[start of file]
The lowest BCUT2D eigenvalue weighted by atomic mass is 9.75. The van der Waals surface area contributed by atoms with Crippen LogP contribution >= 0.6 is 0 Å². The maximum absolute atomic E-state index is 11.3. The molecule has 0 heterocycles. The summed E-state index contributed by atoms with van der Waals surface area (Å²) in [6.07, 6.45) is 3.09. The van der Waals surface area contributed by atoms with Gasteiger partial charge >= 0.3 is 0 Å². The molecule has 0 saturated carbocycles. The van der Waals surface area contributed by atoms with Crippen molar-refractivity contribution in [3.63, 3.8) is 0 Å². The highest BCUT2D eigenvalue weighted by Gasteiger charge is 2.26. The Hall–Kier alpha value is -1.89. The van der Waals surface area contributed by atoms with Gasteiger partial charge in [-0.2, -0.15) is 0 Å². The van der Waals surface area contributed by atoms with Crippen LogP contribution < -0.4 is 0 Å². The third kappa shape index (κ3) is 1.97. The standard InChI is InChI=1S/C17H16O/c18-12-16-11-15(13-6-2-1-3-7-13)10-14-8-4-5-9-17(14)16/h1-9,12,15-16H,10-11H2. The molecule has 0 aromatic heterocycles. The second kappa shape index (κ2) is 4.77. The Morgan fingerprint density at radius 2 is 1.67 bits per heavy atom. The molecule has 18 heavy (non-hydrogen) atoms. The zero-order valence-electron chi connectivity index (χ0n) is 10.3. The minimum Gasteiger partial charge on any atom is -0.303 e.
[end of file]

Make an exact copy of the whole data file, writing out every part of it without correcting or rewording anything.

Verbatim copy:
The lowest BCUT2D eigenvalue weighted by atomic mass is 9.75. The van der Waals surface area contributed by atoms with Crippen LogP contribution >= 0.6 is 0 Å². The maximum absolute atomic E-state index is 11.3. The molecule has 0 heterocycles. The summed E-state index contributed by atoms with van der Waals surface area (Å²) in [6.07, 6.45) is 3.09. The van der Waals surface area contributed by atoms with Gasteiger partial charge >= 0.3 is 0 Å². The molecule has 0 saturated carbocycles. The van der Waals surface area contributed by atoms with Crippen molar-refractivity contribution in [3.63, 3.8) is 0 Å². The highest BCUT2D eigenvalue weighted by Gasteiger charge is 2.26. The Hall–Kier alpha value is -1.89. The van der Waals surface area contributed by atoms with Gasteiger partial charge in [-0.2, -0.15) is 0 Å². The van der Waals surface area contributed by atoms with Crippen LogP contribution < -0.4 is 0 Å². The third kappa shape index (κ3) is 1.97. The standard InChI is InChI=1S/C17H16O/c18-12-16-11-15(13-6-2-1-3-7-13)10-14-8-4-5-9-17(14)16/h1-9,12,15-16H,10-11H2. The molecule has 0 aromatic heterocycles. The second kappa shape index (κ2) is 4.77. The Morgan fingerprint density at radius 2 is 1.67 bits per heavy atom. The molecule has 18 heavy (non-hydrogen) atoms. The zero-order valence-electron chi connectivity index (χ0n) is 10.3. The minimum Gasteiger partial charge on any atom is -0.303 e.